I've given this place many chances. I have so many friends that rave about Taipei Tokyo, and it is always crowded at lunchtime. Why? The food isn't that spectacular. That's not to suggest that it's bad... it's just not great.
The menu is really big, but I'd expect that from a restaurant that has both Japanese and Chinese food. Sometimes the choices are overwhelming, though.
I like sushi, and no matter how much you doll up a roll with sauces and roe, the most important thing is the freshness and quality of the fish. That simply doesn't come across in Taipei Tokyo's food. This restaurant purely exemplifies the two-star "meh" review.
The saving grace of Taipei Tokyo are their bento box lunches. Ranging from 8-14 dollars, they have a nice portion of food and includes a soup and salad. Service is nice, but can be slow, especially during the busy lunch hours.
All in all - not a bad place, but I'll be going elsewhere for my sushi.
I have so many great memories of The Spring House (TSH). When I was a kid, our youth group organized hay rides and bonfires on autumn evenings. And trust me, the fall is definitely when you want to pay TSH a visit.
On the weekends, they have everything from pumpkin patches to corn mazes to hog roasts. The secret's out, though... so expect long lines for the breakfast buffet and hay rides. If you have kids or even if you're a couple looking for something to do on the weekend, TSH is the place to go.
TSH also exists when it isn't fall. Who knew. During these months, you can take advantage of the shorter lines for home-cooked and hearty lunches (on the weekdays) and breakfast buffet (on the weekends). They also have a nice little shop that sells seasonal food items and milk. Oh, did I not mention the chocolate milk? TSH's chocolate milk is the nectar of the gods. I'm quite sure the cows from TSH have magical properties and the dairy farmers went to Hogwart's School of Witchcraft and Agriculture. Try. The. Chocolate. Milk.
Yes, the prices for the food and activities at TSH are a wee bit pricey. But you get what you pay for - quality. Go and visit the good people at TSH for some fun fall activities and return for the chocolate milk.
My family was on a fall day trip in Washington when we began to feel a bit peckish. We drove by a PACKED Mr. Big's Sports Grill & Tap Room and decided to give the place a try. I figured, something had to bring all those people to Mr. Big's when no local sports were on! The place looks like your typical sports bar inside. There are two main areas, a bar with many tables, and a dining area. Every wall has several TVs. It can get noisy with so many people, but the best sports bars always are.
We started with cups of Mr. Big's delicious sour cream & onion potato soup. Warm, creamy, and very tasty. All of us ordered a sandwich or wrap, each of which came with a side of fries, cole slaw, or chips. I had the southwest turkey wrap. Oven roasted turkey with tortilla, pico, cheese, and spicy ranch sauce. Yum! My mother said her 'shroom and steak wrap was one of the best things she's eaten. Sister loved her french dip. Portions are large, we all took home leftovers.
Despite a packed house, the service is friendly and quick. This place is really great. I can't imagine what it's like during a Steelers game! If you are in Washington and have a healthy appetite, definitely give Mr. Big's a try.
Big ol' important EDIT: Frankly, there isn't a lot of true "Mexican" food in Pittsburgh and everyone from newspaper critics to newcomers complains. I've heard so many people say "Mad Mex is the worst Mexican..." Guess what. It isn't really Mexican. And a restaurant that blatantly uses Spanglish (Booze y Brews) in its menu KNOWS it. That being said, enjoy the food as you would the menu: American fare with Mexican influence.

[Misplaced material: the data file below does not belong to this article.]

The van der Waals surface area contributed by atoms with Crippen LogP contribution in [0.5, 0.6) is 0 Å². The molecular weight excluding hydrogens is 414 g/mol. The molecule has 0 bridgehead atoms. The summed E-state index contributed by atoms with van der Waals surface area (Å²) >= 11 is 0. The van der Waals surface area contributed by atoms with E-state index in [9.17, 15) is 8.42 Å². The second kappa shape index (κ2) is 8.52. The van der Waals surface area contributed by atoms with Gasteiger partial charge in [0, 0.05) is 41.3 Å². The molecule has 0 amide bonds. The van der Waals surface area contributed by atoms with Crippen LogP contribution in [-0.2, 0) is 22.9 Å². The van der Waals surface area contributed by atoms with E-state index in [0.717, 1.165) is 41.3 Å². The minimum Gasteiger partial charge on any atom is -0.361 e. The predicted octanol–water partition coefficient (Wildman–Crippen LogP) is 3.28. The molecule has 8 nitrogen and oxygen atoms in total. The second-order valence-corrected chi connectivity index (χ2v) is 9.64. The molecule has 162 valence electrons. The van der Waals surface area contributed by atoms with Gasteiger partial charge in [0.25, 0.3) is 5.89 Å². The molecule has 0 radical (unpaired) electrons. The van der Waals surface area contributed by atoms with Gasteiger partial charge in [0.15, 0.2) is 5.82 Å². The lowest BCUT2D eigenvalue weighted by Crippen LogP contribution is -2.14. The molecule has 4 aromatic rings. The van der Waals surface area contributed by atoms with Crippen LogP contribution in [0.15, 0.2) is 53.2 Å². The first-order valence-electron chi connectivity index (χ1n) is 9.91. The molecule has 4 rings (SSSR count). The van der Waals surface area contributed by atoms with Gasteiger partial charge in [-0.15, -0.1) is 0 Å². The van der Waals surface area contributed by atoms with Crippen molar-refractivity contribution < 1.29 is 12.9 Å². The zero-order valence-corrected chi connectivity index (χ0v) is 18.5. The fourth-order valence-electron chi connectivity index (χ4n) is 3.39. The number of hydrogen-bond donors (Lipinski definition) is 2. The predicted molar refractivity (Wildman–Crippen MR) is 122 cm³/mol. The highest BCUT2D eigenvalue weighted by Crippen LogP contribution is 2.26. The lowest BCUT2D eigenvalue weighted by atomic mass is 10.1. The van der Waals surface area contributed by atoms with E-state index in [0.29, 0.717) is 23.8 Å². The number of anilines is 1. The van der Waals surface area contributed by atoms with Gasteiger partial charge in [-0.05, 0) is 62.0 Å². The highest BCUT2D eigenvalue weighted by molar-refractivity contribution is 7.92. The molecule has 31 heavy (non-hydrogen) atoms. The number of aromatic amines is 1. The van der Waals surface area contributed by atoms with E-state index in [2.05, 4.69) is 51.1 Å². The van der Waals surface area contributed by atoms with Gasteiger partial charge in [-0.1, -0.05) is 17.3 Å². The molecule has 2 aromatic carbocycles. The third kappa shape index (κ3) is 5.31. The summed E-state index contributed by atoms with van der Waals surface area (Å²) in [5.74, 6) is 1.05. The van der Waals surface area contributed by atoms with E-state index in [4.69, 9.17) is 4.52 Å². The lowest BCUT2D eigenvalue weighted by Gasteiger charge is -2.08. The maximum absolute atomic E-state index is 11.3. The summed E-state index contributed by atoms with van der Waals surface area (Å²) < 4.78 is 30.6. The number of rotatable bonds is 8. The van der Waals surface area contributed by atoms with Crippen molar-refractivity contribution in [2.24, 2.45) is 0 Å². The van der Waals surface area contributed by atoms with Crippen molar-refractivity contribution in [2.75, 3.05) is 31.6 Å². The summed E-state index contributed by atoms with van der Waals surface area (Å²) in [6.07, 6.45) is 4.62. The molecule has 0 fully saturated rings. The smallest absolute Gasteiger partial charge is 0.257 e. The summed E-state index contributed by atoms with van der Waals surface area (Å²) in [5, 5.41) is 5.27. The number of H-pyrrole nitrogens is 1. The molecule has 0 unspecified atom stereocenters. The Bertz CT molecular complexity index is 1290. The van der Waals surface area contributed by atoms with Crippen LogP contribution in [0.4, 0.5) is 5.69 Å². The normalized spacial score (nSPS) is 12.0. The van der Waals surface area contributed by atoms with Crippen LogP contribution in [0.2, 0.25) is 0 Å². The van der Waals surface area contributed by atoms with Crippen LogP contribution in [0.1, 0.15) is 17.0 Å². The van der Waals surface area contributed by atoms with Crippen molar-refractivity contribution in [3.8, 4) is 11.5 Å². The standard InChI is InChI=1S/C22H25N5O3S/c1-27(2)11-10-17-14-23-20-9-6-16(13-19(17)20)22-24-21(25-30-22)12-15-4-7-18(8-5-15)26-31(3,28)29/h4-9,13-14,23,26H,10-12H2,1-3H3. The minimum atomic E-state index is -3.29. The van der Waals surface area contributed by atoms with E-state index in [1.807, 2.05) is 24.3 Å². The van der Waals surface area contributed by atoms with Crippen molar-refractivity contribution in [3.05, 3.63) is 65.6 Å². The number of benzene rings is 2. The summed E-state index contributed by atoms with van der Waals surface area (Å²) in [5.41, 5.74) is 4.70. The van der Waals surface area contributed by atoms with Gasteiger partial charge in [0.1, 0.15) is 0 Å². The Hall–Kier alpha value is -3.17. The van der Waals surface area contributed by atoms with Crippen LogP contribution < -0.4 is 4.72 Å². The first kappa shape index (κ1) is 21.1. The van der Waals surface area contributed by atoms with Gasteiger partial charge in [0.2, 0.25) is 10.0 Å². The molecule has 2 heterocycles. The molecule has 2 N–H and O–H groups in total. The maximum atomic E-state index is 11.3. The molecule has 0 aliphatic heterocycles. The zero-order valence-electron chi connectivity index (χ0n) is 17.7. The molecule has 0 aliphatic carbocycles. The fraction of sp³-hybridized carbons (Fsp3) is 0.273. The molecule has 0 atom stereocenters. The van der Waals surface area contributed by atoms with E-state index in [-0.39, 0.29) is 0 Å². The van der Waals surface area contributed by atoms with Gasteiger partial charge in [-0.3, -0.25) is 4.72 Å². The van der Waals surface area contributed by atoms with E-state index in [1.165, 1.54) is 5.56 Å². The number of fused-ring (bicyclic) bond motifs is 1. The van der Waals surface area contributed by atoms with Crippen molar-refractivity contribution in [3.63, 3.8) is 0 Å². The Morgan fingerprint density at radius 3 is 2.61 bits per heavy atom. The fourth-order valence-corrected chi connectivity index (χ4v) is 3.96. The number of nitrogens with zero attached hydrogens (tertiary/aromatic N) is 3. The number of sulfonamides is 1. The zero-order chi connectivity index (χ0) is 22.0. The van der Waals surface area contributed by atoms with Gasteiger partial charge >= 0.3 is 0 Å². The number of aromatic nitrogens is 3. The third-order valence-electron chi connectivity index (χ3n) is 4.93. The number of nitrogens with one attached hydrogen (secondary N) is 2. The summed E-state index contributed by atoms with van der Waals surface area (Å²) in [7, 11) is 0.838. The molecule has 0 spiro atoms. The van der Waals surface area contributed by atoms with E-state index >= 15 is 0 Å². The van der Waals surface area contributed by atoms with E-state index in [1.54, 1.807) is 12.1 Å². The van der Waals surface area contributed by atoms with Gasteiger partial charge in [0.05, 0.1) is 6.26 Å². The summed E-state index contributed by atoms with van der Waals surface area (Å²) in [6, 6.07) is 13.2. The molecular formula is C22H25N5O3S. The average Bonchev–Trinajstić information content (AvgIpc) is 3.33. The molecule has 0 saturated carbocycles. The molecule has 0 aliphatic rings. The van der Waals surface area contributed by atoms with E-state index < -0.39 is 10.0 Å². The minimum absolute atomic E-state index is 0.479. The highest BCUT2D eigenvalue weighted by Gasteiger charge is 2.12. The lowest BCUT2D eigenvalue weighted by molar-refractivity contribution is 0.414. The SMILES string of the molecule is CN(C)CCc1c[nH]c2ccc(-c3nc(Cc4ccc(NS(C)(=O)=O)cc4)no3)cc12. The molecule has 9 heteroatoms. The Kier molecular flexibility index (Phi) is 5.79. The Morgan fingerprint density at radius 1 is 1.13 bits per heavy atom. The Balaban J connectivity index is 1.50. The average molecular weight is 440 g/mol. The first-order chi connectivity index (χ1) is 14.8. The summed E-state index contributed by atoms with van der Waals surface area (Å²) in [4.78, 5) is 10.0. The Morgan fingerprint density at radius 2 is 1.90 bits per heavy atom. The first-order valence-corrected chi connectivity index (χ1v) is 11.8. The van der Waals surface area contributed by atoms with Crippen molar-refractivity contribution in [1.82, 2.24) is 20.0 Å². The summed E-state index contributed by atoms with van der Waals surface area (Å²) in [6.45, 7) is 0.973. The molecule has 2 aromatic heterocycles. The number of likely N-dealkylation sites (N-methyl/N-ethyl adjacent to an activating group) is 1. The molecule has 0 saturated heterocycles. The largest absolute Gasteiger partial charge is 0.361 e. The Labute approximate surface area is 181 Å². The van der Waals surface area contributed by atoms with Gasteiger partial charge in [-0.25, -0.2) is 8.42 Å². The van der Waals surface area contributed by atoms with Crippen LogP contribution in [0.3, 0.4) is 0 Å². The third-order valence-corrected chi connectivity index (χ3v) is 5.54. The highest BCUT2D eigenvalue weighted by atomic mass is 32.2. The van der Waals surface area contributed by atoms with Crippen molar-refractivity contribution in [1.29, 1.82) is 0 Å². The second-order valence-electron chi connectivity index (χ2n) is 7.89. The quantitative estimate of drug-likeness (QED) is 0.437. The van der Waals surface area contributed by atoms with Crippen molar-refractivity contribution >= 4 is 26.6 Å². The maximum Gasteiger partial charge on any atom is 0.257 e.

Blue Dust is one of those "hidden" Pittsburgh gems I bring people to if they are visiting the city or can't figure out "hey, where should we eat?"
It really has something for everyone. First, the beer selection is great. There's about two dozen seasonal beers on tap, plus loads more in the cooler. BD also has a small menu of handcrafted cocktails, some of which include their homemade liquors!
There's a monthly list of specials which always includes seasonal and local ingredients. You will also find a handful of vegetarian (and sometimes even vegan) options.
The soup changes daily, and almost all of them are winners (try the curried crab bisque!). As for my favorites from the main fare, I simply cannot resist the Homestead Surf and Turf, a half pulled pork, half crab sandwich which comes with barbecue sauce and horseradish sauce respectively. As a side, one can choose from the yummy fresh coleslaw or chips and salsa. I will also add that this, along with just about everything else on the menu, is a very healthy portion of food.
The food and drink really make up a four-star review. What I like about Blue Dust is the atmosphere, the diverse clientele, and the service. Patrons range from athletes fresh off the Homestead bike path to elderly folks coming from a day of shopping from the waterfront. Servers are always attentive, friendly, and have interesting stories to tell. Did you know Frank (the bartender and manager) is an incredibly talented comic book artist? If you ever need to have a meal or drink alone, never fear about heading into Blue Dust solo. Pull up a seat at the bar and meet some wonderful people.
I dine here a few times a year for lunch. I really like their roasted red pepper and vodka sauces on any of the pasta options (but do try the ricotta gnocchi!). Add a meatball or two and you have the makings of an excellent meal. All pastas are between 7-10 dollars and are decently portioned for lunch servings.